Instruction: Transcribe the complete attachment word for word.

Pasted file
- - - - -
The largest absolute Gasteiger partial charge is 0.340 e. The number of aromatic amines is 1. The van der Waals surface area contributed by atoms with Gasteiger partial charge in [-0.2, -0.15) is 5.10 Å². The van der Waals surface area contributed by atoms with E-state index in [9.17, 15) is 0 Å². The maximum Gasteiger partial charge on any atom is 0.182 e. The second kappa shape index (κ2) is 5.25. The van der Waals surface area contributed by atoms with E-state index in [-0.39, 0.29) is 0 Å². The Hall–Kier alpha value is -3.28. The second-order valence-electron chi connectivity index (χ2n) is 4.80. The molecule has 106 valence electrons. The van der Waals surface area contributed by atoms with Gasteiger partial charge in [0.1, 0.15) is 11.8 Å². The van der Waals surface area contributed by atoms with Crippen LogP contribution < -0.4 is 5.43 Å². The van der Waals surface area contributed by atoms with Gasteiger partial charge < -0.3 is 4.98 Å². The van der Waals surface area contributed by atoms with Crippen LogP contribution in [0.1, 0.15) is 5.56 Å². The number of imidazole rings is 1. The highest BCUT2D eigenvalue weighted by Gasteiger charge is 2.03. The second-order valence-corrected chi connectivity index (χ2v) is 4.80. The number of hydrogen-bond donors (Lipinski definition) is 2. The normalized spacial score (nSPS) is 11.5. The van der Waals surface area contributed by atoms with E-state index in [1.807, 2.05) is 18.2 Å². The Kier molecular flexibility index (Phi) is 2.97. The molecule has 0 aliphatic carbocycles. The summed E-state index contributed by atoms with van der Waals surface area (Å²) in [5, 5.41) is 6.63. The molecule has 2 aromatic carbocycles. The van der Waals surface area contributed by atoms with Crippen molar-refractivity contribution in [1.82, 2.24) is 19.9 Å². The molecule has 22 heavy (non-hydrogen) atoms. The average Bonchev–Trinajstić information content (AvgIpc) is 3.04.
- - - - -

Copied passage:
The largest absolute Gasteiger partial charge is 0.340 e. The number of aromatic amines is 1. The van der Waals surface area contributed by atoms with Gasteiger partial charge in [-0.2, -0.15) is 5.10 Å². The van der Waals surface area contributed by atoms with E-state index in [9.17, 15) is 0 Å². The maximum Gasteiger partial charge on any atom is 0.182 e. The second kappa shape index (κ2) is 5.25. The van der Waals surface area contributed by atoms with E-state index in [-0.39, 0.29) is 0 Å². The Hall–Kier alpha value is -3.28. The second-order valence-electron chi connectivity index (χ2n) is 4.80. The molecule has 106 valence electrons. The van der Waals surface area contributed by atoms with Gasteiger partial charge in [0.1, 0.15) is 11.8 Å². The van der Waals surface area contributed by atoms with Crippen LogP contribution < -0.4 is 5.43 Å². The van der Waals surface area contributed by atoms with Gasteiger partial charge < -0.3 is 4.98 Å². The van der Waals surface area contributed by atoms with Crippen LogP contribution in [0.1, 0.15) is 5.56 Å². The number of imidazole rings is 1. The highest BCUT2D eigenvalue weighted by Gasteiger charge is 2.03. The second-order valence-corrected chi connectivity index (χ2v) is 4.80. The number of hydrogen-bond donors (Lipinski definition) is 2. The normalized spacial score (nSPS) is 11.5. The van der Waals surface area contributed by atoms with E-state index in [1.807, 2.05) is 18.2 Å². The Kier molecular flexibility index (Phi) is 2.97. The molecule has 0 aliphatic carbocycles. The summed E-state index contributed by atoms with van der Waals surface area (Å²) in [5, 5.41) is 6.63. The molecule has 2 aromatic carbocycles. The van der Waals surface area contributed by atoms with Crippen molar-refractivity contribution in [1.82, 2.24) is 19.9 Å². The molecule has 22 heavy (non-hydrogen) atoms. The average Bonchev–Trinajstić information content (AvgIpc) is 3.04.